Recipe – Kokum | Kokam Sharbat


The temperatures are soaring in Northern India and Delhi is sizzling at 46 degree Celsius. I am keeping myself hydrated with various sharbats and Kokum is one my favorites. It keeps the body cool and is anti inflammatory. Kokum juice has other health benefits too but I love the tangy sweet taste of this delicious sharbat and make it often. I use kokum or aamsul, also known as Malabar Tamarind,  as souring agent too. We made kokum saar too sometime. It tastes amazing and helps aid digestion too. Will share a recipe soon.

Kokum|kokam, Garcinia indica, belongs to Mangosteen family. It is native to the western coastal regions of southern India and used extensively in the cuisines of Gujarat Maharashrta and several southern states. The fruit is usually sold as a dried dark purple to black rind or as semi wet sticky curled edges. When added to food it gives the dish a pinkish purple color and a sweet/sour taste. It is slight astringent in nature too.

Dry Kokum With salt on left and With out salt wet kokum on right.

As fresh kokum is not available in Delhi I use the dry one. I have two batches of it, one is dried with salt and the other is plain semi dried fruit petals which I use to make sharbat. I avoid buying the readymade concentrate but if fresh or dry kokum is not available in your area please feel free to use the market bought concentrate. Add roasted cumin powder, crushed mint, black salt to the sharbat and sip the tangy sweet goodness on hot summer noons. Trust me there is nothing to beat this drink. Use it for Margaritas and other cocktails. It pairs well with rum and vodka. Here is an Ice Tea Recipe with Kokum.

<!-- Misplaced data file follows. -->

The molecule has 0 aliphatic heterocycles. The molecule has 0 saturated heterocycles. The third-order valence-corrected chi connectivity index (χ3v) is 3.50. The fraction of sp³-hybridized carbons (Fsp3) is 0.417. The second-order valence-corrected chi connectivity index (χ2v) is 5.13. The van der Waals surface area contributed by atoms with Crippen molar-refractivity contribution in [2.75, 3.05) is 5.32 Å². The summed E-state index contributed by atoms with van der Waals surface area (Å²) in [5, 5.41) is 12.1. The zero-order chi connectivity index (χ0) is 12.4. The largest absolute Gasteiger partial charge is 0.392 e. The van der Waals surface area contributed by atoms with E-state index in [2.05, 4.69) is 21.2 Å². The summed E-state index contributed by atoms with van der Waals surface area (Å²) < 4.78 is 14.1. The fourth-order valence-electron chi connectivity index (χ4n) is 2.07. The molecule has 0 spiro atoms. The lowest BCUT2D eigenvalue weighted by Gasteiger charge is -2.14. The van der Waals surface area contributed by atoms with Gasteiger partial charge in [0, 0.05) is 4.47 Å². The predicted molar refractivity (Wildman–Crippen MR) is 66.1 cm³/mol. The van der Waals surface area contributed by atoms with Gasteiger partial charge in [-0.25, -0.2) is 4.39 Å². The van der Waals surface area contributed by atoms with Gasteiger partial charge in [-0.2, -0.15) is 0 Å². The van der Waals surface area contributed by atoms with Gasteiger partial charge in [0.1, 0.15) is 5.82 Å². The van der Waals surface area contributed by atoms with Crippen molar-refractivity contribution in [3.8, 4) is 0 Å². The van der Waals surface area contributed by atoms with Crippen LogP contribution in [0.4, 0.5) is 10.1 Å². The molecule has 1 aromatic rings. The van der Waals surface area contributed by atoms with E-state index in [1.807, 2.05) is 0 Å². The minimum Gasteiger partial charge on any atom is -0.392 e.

The semi dry or dry kokum petals have a very strong sour taste so they should be used with care. The dry kokum tastes very sour and astringent but has a sweet aroma. The fresh fruit is sweeter. The very dry kokum petals will give you a muddy and reddish brown colored sharbat but the

Kokum sharbat concentrate can be stored in the fridge in an airtight glass jar for a maximum of 3-4 weeks. Use clean dry spoon to use it whenever required.

Kokum Sharbat

Ingredients :

1 cup – Kokum

1.5 cups – Sugar

1.5 cups – Water

1 tsp.  – Black salt

2 tsp. – Cumin powder

1 tbsp –  Crushed mint leaves

Method – 

Wash and soak dry / semi dry kokum petals in 2 cups of warm water for 2-3 hours.  The petals will soften and will leave a deep reddish or deep mauve wine color.